The United Nations has once again praised the Chinese government for its environmental efforts in using greener sources of energy.
Christiana Figueres, the UN's climate chief, told reporters during a recent interview that China understands the importance of making such green efforts.
She explained that the country follows the most stringent standards for energy efficiency for building construction and transportation. Its patronage of photovoltaic technology has also led to an 80 percent reduction of solar-panel expenses since 2008.
Figueres added that the Chinese government is faced with growing pressure from the public as more and more of its citizens call for a reduction in air pollution caused by widespread use of coal. She said that this has led to China's switch to renewable and efficient sources of energy, believing that it will produce better results in the long run.
"They actually want to breathe air that they don't have to look at," Figueres said.
"They're not doing this because they want to save the planet. They're doing it because it's in their national interest."
The UN climate chief went on to say that the Chinese government is able to carry out such green policies because its system of politics allows it to avoid some legislative restrictions that are present in other nations such as the United States.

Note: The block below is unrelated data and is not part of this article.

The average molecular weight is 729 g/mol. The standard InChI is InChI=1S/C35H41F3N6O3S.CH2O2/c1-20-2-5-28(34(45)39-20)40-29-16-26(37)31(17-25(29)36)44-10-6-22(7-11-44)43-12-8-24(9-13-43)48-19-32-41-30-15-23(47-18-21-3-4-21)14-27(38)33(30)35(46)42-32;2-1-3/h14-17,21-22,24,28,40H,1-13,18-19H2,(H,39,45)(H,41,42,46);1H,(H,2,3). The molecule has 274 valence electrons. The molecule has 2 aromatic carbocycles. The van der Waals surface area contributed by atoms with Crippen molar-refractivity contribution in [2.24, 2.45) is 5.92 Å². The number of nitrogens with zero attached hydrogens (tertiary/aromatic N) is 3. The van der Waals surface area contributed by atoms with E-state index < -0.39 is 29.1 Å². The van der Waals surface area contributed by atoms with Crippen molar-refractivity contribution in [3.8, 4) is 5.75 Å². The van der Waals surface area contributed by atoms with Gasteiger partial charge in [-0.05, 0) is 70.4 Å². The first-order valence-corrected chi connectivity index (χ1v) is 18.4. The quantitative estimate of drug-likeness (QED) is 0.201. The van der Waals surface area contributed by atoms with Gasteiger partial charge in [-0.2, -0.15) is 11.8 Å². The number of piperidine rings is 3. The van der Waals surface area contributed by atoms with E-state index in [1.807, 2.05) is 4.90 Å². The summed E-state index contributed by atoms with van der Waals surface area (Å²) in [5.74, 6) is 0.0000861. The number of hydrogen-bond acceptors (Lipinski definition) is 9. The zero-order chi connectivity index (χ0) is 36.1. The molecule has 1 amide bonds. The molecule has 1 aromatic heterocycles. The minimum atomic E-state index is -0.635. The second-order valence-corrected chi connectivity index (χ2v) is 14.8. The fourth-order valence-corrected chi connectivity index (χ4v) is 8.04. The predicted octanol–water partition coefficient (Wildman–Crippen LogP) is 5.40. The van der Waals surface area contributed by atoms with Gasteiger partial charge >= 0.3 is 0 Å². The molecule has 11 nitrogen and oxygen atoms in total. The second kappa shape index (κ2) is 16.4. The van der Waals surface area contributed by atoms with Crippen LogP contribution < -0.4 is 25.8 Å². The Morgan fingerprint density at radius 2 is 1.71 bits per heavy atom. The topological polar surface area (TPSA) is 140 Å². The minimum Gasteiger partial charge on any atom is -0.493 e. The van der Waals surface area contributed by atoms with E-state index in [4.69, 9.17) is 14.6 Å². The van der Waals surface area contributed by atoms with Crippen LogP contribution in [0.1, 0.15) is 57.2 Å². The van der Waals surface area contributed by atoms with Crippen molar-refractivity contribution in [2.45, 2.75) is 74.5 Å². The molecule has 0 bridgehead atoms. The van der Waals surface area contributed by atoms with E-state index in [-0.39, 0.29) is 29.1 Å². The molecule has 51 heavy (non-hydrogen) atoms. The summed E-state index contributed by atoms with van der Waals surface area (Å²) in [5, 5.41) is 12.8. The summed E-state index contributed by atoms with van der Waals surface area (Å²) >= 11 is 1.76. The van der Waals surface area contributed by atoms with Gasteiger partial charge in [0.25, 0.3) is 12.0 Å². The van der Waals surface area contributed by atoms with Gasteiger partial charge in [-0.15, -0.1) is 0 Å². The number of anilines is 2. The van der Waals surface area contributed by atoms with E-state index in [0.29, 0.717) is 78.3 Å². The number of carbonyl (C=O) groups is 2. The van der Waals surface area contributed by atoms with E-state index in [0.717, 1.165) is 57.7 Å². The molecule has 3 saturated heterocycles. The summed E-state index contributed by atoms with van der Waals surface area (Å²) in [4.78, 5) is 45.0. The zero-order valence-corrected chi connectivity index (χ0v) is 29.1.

In China, government appointments, reforms and key policies are decided on during meetings of the 200-member Central Committee of the ruling Communist Party. Decisions made during these meetings are largely enforced by the country's unicameral legislature known as the National People's Congress.
The U.S. Congress, on the other hand, faces a political divide that has effectively hindered efforts to pass key legislation on climate issues. Figueres said that this is very detrimental to efforts against climate change.
As the United Nations chief adviser on climate change, Figueres assumes an active role in helping guide the organizations' 190 member nations in its initiative to create an international agreement to combat global warming.
The UN's objective is to have the treaty signed by 2015 for it to take effect by 2020. If signed, the new international treaty will replace the Kyoto Protocol, which was adopted by the nations in 1997.
The Kyoto treaty was the only one of its kind to feature restrictions on emissions by requiring industrialized countries to limit pollutants while leaving less developed nations to voluntarily make commitments.
In 2011, Canada withdrew its support of the treaty, while Japan and Russia rejected new targets proposed after 2012. The United States, for its part, decided not to ratify the Kyoto agreement.
Photo: UN Climate Change | Flickr